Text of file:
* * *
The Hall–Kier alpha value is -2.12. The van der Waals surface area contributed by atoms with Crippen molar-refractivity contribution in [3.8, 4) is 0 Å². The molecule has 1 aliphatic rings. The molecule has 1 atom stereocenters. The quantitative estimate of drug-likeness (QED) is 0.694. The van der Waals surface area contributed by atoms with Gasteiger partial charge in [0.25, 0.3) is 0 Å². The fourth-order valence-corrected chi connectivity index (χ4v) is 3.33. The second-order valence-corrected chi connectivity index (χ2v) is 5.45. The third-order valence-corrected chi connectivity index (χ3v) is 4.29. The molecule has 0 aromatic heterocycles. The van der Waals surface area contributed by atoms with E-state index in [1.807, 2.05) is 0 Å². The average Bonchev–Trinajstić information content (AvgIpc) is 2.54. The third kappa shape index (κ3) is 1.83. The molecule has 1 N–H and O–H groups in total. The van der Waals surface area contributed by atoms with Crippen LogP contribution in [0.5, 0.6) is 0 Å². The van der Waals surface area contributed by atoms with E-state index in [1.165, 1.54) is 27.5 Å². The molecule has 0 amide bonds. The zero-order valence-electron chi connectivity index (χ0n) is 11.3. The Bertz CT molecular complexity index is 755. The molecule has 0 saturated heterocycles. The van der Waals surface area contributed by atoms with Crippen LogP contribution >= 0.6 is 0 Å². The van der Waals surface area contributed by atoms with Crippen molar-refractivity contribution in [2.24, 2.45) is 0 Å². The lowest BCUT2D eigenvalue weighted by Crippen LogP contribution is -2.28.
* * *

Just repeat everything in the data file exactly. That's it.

The Hall–Kier alpha value is -2.12. The van der Waals surface area contributed by atoms with Crippen molar-refractivity contribution in [3.8, 4) is 0 Å². The molecule has 1 aliphatic rings. The molecule has 1 atom stereocenters. The quantitative estimate of drug-likeness (QED) is 0.694. The van der Waals surface area contributed by atoms with Gasteiger partial charge in [0.25, 0.3) is 0 Å². The fourth-order valence-corrected chi connectivity index (χ4v) is 3.33. The second-order valence-corrected chi connectivity index (χ2v) is 5.45. The third-order valence-corrected chi connectivity index (χ3v) is 4.29. The molecule has 0 aromatic heterocycles. The van der Waals surface area contributed by atoms with E-state index in [1.807, 2.05) is 0 Å². The average Bonchev–Trinajstić information content (AvgIpc) is 2.54. The third kappa shape index (κ3) is 1.83. The molecule has 1 N–H and O–H groups in total. The van der Waals surface area contributed by atoms with Crippen LogP contribution in [0.5, 0.6) is 0 Å². The van der Waals surface area contributed by atoms with E-state index in [1.165, 1.54) is 27.5 Å². The molecule has 0 amide bonds. The zero-order valence-electron chi connectivity index (χ0n) is 11.3. The Bertz CT molecular complexity index is 755. The molecule has 0 saturated heterocycles. The van der Waals surface area contributed by atoms with Crippen LogP contribution >= 0.6 is 0 Å². The van der Waals surface area contributed by atoms with Crippen molar-refractivity contribution in [2.24, 2.45) is 0 Å². The lowest BCUT2D eigenvalue weighted by Crippen LogP contribution is -2.28.